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the Week of Proper 5 / Ordinary 10
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Bible Commentaries
Job 26

Grant's Commentary on the BibleGrant's Commentary

Verses 1-14



Job begins a reply that continues through six chapters, and his friends are totally silenced. His language is amazing, specially considering the length of his discourse. He asks Bildad, "How have you helped him who is without power?" (v.2). For Job fully admitted his utter weakness in the face of his sufferings, and what he needed was help, not condemnation. If it was true that Job lacked wisdom (as Bildad intimated), where was there any wise counsel in Bildad's words? Job admitted that he did not know why God was dealing with him as He did, but his friends gave false answers to this question, so their advice was totally unsound.

"To whom have you uttered words?" (v.4). They would say they were speaking to Job, but their words were really not for him at all, but for an evil person. "And whose spirit came from you?" For Job did not consider that it was the Spirit of God who was moving Bildad.



Bildad had spoken of God's greatness, but Job goes far beyond him in giving such honour to God. He speaks of various spheres in which God's greatness is seen, beginning here with those in death and under the water. This is the sphere of "things under the earth" spoken of inPhilippians 2:10; Philippians 2:10. They tremble before God. Sheol (the state of souls and spirits as separated from their bodies) is naked before Him, in contrast to our own ignorance of those in Sheol. The state of destruction is chaos to us, but it is laid bare before God in its actual condition. He is superior to what is low and infernal.



Though in contrast to the depths, the heights are also in the hand of God. "He stretches out the north over the empty space." Had astronomers in Job's time observed that in the north there is a large space in which no stars are observable? We understand it is common knowledge among astronomers now. "He hangs the earth upon nothing." Mythology had all sorts of foolish explanations as to how the earth is sustained. But Job's assertion is perfectly accurate, as science has confirmed since his day What amazing power must be involved in God's maintaining the earth it its orbit, and all the planets and stars!



Here is God's amazing power seen also in His drawing up waters and binding them in clouds (v.8). Tremendous amounts of water are contained in clouds, yet the clouds are not broken through this, - until of course the time comes for God to release the water in rain upon the earth. In recent times we have heard of as much as three feet of rain coming as a deluge on earth in one day! How that rain was sustained in clouds until the time of its release is an astounding miracle.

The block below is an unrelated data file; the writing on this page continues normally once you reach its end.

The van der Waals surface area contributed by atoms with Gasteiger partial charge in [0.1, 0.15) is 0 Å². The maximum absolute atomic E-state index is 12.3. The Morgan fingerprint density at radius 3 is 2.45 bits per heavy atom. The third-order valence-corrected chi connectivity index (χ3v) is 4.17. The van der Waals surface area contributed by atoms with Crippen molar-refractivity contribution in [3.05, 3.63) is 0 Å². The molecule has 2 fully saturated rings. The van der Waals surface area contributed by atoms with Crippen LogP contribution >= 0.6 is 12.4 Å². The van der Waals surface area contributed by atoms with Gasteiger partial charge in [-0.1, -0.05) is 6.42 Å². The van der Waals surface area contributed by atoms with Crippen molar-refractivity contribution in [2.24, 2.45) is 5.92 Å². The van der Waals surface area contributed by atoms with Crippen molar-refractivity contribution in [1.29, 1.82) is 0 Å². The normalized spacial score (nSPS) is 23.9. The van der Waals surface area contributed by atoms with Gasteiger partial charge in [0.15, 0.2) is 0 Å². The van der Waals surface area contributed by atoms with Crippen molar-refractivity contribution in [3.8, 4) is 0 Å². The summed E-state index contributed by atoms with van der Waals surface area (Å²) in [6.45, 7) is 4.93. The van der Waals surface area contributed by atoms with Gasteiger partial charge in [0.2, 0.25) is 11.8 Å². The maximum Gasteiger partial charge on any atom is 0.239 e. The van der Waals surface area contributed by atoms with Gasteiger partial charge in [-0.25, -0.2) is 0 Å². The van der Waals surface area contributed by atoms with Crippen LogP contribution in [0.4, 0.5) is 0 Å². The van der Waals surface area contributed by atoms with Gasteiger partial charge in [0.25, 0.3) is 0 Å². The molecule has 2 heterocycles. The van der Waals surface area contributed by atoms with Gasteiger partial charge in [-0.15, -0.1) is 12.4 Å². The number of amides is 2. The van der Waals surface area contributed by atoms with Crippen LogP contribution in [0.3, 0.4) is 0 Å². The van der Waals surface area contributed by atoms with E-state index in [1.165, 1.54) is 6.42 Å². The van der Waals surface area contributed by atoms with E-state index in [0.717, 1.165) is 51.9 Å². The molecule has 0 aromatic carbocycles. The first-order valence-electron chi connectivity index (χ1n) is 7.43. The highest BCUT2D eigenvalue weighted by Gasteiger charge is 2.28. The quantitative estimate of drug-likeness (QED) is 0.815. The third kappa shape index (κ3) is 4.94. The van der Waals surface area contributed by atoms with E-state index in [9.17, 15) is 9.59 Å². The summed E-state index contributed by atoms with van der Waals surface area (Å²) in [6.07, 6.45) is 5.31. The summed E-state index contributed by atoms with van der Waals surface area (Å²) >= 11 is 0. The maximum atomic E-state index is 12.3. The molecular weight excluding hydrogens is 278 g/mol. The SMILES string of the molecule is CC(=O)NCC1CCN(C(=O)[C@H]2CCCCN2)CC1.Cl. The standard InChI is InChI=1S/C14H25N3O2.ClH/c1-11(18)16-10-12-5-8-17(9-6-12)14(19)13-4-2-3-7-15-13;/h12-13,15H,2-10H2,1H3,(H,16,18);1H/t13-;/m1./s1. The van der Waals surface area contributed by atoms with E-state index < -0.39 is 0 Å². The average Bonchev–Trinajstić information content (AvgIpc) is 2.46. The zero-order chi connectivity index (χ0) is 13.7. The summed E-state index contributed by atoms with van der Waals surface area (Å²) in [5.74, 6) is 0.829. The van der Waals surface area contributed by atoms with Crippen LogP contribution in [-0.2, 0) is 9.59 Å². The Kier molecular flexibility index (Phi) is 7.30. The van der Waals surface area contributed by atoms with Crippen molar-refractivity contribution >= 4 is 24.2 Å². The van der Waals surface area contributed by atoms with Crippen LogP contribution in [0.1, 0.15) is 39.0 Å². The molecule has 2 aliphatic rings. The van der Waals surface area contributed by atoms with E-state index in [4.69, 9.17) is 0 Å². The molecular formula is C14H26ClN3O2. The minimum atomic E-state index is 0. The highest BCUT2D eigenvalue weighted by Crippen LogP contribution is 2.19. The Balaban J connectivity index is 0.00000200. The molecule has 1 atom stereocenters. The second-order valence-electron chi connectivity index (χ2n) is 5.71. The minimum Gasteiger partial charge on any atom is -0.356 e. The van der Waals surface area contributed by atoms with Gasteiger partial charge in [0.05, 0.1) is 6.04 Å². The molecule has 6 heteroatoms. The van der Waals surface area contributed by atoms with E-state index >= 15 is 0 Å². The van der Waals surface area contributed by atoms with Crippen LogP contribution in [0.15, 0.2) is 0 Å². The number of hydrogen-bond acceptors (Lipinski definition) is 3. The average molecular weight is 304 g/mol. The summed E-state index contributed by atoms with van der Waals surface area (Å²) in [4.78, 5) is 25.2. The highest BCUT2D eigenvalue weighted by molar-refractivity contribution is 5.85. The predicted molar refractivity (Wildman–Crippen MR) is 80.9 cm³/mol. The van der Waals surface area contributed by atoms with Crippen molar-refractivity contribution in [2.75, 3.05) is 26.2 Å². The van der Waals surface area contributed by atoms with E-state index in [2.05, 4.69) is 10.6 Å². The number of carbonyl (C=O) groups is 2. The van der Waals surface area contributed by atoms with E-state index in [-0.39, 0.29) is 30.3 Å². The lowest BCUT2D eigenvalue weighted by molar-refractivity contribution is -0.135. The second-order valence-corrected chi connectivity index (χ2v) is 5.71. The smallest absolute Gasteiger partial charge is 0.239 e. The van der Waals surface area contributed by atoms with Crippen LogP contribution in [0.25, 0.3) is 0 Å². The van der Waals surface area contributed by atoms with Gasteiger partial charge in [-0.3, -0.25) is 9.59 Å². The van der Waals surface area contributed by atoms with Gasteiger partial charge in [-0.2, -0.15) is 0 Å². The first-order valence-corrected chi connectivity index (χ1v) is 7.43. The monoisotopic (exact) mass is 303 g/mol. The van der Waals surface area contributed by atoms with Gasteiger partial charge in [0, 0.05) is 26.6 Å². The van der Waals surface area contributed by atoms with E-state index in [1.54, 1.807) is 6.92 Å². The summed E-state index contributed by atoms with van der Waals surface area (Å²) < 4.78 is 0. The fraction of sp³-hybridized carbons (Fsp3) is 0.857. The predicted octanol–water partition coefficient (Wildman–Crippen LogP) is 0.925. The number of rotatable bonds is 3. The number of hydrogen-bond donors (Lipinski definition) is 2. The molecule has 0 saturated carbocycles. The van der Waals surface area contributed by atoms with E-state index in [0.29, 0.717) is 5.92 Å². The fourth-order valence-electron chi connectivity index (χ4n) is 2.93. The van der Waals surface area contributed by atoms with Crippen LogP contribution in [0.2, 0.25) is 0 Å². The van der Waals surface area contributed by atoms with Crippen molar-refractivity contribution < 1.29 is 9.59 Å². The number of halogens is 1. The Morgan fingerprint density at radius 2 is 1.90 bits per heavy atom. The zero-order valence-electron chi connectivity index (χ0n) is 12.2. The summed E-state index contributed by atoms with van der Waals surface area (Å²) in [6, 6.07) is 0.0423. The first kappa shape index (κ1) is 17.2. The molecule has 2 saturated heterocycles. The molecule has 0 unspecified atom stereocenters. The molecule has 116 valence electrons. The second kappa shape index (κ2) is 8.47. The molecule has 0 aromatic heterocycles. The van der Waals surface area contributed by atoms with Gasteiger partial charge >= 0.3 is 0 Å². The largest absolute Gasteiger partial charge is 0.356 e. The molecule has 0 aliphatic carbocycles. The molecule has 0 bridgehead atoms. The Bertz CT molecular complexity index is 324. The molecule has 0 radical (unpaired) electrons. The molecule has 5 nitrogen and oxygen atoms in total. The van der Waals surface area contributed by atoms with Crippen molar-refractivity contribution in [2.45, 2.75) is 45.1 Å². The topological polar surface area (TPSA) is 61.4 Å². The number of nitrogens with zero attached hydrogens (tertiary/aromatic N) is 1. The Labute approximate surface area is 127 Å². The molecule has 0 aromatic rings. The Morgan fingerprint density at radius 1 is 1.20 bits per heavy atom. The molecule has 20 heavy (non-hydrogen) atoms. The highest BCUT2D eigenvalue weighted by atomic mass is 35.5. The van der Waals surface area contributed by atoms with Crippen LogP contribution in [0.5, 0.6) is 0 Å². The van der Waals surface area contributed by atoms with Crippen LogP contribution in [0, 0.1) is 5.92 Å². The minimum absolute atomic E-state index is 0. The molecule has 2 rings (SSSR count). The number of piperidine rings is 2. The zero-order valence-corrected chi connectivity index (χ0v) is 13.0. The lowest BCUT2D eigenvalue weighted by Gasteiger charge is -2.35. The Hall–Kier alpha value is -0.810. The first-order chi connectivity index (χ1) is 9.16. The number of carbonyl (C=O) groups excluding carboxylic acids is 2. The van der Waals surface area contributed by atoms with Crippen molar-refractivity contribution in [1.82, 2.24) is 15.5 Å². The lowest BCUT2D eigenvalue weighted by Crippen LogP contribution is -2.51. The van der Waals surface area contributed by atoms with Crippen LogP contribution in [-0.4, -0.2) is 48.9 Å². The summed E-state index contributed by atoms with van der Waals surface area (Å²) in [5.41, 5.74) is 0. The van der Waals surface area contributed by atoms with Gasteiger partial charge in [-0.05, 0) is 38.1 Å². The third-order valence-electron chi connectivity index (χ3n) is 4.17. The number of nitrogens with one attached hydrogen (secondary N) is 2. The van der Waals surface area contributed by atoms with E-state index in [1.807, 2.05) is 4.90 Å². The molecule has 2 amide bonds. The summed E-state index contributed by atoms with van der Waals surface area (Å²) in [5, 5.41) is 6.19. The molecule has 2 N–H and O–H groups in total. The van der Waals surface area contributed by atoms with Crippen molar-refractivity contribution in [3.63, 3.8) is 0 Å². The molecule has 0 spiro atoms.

Clouds too are symbolical of the obscurity by which the throne of God is covered (v.9). Psalms 97:2 tells us, "Clouds and darkness surround Him: righteousness and justice are the foundation of His throne."

In verse 10, another version speaks of "the dim verge of the horizon" as being the boundary of light and darkness. This is "on the face of the waters." If one looks across the sea, the horizon appears to be a boundary beyond which all seems dark. Thus the greatness of God faces men with marvellous mysteries that awaken many questions that human wisdom cannot answer.



The term, "the pillars of heaven" evidently refers to the earth with its great mountains reaching toward heaven, pillars that often tremble when an earthquake strikes with its awesome demonstration of the power of God.

That power is seen in the sea also when it is stirred by fierce winds. Even on the small "Sea of Galilee" the disciples were filled with fear of being overwhelmed by the storm (Mark 4:27-38), and the oceans experience far greater storms than Galilee. But if such storms awaken both fear and awe at the power of God, God's rapid breaking up of the storm is also a cause of wondering awe (v.12). The disciples of the Lord Jesus found this too when "He arose and rebuked the wind and said to the sea, Peace, be still. And the wind ceased, and there was a great calm." (Mark 4:39).



"By His Spirit He adorned the heavens." We surely know this is true today God, by His Spirit, raised the Lord Jesus from death and set Him at His own right hand in glory. Heaven is therefore adorned with the glories of One who has won the victory over sin and death. Not that Job was thinking of this adornment, but God had it in mind from eternity "His hand pierced the fleeing serpent." Satan conceived the notion of ascending into heaven and being "like the Most High" (Isaiah 14:13-14), but the Most High pierced this proud serpent with a word of solemn conviction. God alone rules in heaven.

But though Job has far outdone Bildad in declaring God's glory, he adds, "indeed, these are mere edges of His ways, and how small a whisper we hear of Him." In contrast to that small whisper, Job asks, "but the thunder of His power who can understand?" (v.14). Does it not put us all in our place?

Bibliographical Information
Grant, L. M. "Commentary on Job 26". Grant's Commentary on the Bible. https://www.studylight.org/commentaries/eng/lmg/job-26.html. 1897-1910.
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